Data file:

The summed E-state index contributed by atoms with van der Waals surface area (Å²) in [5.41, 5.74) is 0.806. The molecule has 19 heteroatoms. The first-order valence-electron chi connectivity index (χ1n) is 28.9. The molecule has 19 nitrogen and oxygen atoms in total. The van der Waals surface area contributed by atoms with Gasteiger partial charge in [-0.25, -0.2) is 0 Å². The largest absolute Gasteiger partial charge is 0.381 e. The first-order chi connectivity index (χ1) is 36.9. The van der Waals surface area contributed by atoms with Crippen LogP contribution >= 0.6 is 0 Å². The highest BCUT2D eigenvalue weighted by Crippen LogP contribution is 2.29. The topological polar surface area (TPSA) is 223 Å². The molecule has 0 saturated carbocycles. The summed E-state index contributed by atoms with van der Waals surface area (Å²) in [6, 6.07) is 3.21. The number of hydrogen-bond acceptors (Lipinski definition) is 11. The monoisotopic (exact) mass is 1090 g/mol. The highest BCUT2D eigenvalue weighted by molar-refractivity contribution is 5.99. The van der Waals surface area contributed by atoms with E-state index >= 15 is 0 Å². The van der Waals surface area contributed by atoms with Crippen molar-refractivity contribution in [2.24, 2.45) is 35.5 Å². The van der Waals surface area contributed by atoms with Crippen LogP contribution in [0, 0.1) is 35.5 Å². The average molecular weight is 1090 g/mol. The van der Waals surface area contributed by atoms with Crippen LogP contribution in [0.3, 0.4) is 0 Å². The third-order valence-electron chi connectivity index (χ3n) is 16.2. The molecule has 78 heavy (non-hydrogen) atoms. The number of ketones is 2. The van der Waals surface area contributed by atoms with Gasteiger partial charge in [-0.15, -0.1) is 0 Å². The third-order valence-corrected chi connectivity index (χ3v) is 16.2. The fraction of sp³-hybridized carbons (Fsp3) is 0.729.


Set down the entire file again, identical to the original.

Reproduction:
The summed E-state index contributed by atoms with van der Waals surface area (Å²) in [5.41, 5.74) is 0.806. The molecule has 19 heteroatoms. The first-order valence-electron chi connectivity index (χ1n) is 28.9. The molecule has 19 nitrogen and oxygen atoms in total. The van der Waals surface area contributed by atoms with Gasteiger partial charge in [-0.25, -0.2) is 0 Å². The largest absolute Gasteiger partial charge is 0.381 e. The first-order chi connectivity index (χ1) is 36.9. The van der Waals surface area contributed by atoms with Crippen LogP contribution >= 0.6 is 0 Å². The highest BCUT2D eigenvalue weighted by Crippen LogP contribution is 2.29. The topological polar surface area (TPSA) is 223 Å². The molecule has 0 saturated carbocycles. The summed E-state index contributed by atoms with van der Waals surface area (Å²) in [6, 6.07) is 3.21. The number of hydrogen-bond acceptors (Lipinski definition) is 11. The monoisotopic (exact) mass is 1090 g/mol. The highest BCUT2D eigenvalue weighted by molar-refractivity contribution is 5.99. The van der Waals surface area contributed by atoms with E-state index >= 15 is 0 Å². The van der Waals surface area contributed by atoms with Crippen molar-refractivity contribution in [2.24, 2.45) is 35.5 Å². The van der Waals surface area contributed by atoms with Crippen LogP contribution in [0, 0.1) is 35.5 Å². The average molecular weight is 1090 g/mol. The van der Waals surface area contributed by atoms with Crippen LogP contribution in [0.3, 0.4) is 0 Å². The third-order valence-electron chi connectivity index (χ3n) is 16.2. The molecule has 78 heavy (non-hydrogen) atoms. The number of ketones is 2. The van der Waals surface area contributed by atoms with Gasteiger partial charge in [-0.15, -0.1) is 0 Å². The third-order valence-corrected chi connectivity index (χ3v) is 16.2. The fraction of sp³-hybridized carbons (Fsp3) is 0.729.